# Box "integrals of rational functions"

Here we look at integrals of the type , where p and q are polynomials. We have a standard procedure for them.

Algorithm for integrating ratios of polynomials.
Step 1. If the degree of the numerator is not smaller than the degree of the denominator, divide (using long division) the numerator by the denominator with a remainder. Now we will restrict our attention to that remainder, which is a ratio of polynomials that already has smaller degree of the numerator than the degree of the denominator.
Step 2. Factor the denominator as far as possible, that is, into a product of powers of linear factors and powers of irreducible (not further factorable) quadratic factors.
Step 3. Decompose the ratio of polynomials into a sum of partial fractions.
Step 4. Integrate those partial fractions.

Before we look closer at these steps, we remark that it is a good idea to first check whether the numerator happens to be (up to a multiplicative constant) equal to the derivative of the denominator. If true, then the integral can be easily solved by substitution and the above long procedure is not needed.

Step 2 is a problem from linear algebra. Often the denominator already is factored, sometimes it is enough to factor something out, sometimes it is necessary to find roots, which is most often done using the quadratic formula or guessing (when the degree is higher). More details can be found in Polynomials in Functions - Theory - Elementary function. How one can quess factorization of a quadratic polynomial we wrote this note.

Step 3 is in fact an independent topic, therefore we dedicated a special page for it.

Step 4: We see that in order to be able to integrate rational functions, all we need to learn is how to integrate the partial fractions, in other words, evaluate the following two types of integrals: For both we have a standard procedure.

Partial fraction with linear term: These can be integrated easily using an obvious linear substitution. For n = 1 we have For n ≠ 1 we get Therefore problems where there are no quadratic factors present in q(x) are very easy, both the decomposition and the following integration are simplest possible.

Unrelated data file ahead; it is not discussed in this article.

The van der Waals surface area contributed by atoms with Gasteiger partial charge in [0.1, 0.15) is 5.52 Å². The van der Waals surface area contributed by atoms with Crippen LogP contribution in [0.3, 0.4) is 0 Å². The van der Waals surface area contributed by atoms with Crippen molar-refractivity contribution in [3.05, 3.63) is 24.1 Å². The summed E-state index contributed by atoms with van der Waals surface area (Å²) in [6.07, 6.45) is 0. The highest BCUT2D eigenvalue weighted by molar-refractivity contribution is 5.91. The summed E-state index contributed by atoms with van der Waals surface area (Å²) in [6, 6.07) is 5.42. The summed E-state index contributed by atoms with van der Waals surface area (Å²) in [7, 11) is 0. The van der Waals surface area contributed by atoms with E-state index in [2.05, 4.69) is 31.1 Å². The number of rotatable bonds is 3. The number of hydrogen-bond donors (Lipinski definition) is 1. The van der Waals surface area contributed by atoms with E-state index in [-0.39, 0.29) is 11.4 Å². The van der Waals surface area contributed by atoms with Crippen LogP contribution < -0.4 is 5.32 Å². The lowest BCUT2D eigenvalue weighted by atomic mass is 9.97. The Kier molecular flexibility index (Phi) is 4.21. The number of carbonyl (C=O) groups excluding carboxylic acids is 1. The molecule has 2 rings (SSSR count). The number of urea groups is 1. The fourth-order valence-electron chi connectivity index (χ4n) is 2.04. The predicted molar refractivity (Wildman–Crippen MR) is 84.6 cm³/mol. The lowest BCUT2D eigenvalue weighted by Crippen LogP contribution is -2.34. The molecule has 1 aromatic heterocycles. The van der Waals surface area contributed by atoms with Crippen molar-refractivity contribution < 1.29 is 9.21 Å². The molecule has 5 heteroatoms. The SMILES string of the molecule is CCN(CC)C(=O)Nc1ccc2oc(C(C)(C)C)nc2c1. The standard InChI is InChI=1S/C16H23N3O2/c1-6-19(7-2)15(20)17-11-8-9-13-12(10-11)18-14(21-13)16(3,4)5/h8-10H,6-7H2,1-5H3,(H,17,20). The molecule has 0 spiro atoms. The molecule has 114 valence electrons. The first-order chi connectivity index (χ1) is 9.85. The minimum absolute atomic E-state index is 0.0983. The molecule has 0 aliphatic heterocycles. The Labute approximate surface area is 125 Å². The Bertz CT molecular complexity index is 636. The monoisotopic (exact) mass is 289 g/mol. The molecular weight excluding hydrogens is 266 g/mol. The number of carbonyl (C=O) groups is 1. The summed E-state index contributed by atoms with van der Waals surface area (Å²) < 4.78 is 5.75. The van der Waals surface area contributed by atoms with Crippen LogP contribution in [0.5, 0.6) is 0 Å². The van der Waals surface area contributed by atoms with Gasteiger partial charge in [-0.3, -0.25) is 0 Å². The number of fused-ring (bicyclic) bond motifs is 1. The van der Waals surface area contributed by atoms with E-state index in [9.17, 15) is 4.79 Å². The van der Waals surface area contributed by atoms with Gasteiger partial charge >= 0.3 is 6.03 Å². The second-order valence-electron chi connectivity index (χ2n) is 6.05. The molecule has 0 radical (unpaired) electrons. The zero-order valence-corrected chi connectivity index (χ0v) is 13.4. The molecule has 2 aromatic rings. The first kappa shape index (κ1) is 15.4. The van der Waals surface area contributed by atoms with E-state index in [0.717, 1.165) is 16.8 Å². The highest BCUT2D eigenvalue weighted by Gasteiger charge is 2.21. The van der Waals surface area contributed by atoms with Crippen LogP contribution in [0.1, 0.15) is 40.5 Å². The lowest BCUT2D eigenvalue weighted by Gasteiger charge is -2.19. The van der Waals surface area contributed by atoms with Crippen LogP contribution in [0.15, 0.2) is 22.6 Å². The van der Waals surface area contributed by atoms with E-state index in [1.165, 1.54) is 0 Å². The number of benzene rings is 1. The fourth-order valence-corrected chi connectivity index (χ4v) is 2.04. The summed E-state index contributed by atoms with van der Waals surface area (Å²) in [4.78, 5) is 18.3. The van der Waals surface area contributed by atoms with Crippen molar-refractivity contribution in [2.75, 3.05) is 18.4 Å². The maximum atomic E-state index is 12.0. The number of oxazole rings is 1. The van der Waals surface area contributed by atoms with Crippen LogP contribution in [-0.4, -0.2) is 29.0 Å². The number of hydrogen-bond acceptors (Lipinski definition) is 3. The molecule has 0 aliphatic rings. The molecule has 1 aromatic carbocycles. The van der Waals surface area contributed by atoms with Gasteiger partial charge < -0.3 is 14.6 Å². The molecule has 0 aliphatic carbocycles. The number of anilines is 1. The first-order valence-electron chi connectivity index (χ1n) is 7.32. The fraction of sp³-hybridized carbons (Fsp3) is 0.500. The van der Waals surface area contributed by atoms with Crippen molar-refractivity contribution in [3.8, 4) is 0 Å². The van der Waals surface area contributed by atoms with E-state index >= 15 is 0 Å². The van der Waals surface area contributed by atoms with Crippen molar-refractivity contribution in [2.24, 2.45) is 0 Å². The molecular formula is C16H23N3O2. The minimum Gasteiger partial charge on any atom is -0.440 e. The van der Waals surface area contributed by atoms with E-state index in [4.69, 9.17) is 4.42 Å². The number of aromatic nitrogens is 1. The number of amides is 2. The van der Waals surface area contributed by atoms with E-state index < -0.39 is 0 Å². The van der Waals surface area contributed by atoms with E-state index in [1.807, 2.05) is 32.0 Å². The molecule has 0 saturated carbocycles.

Partial fractions with quadratic terms: These can range from simple to longer, depending on how complicated the term is. We start with the easiest case and then show how the more complicated terms transform into those simple ones. General strategy is that if a term has x in the numerator, then we use it to set up a quadratic substitution, which is the easy case. If there si a constant in the numerator, then the integral is transformed to the integral leading to arc tangent.

a) The basic type with a constant in the numerator is easily transformed into an elementary integral using a simple indirect substitution. Some people prefer to memorize this integral. There is also an alternative way to do the transformation, first one factors out a from the denominator and then uses direct substitution, see here.

b) The basic type with x in the numerator is easily solved using a quadratic substitution. A term with both x and a constant in the numerator can be easily split into two integrals that we already know how to handle. c) The term with x in the numerator is not really a problem, quadratic the substituion still works. For n > 1 we get d) The term with a constant in the numerator and a higher power in the denominator is the worst of all, since there is no direct way to evaluate such an integral. Instead, one uses a special reduction formula to dectrease the power by 1 at each step until an integral leading to arc tangent is obtained. The reduction formula: If you are curious about the origin of it, click here. There is an alternative to treat such an integral as something from the box "powers of quadratics", which may be easier when n = 2 (see this problem in Solved Problems - Integrals) but in general it again leads to some reduction formula.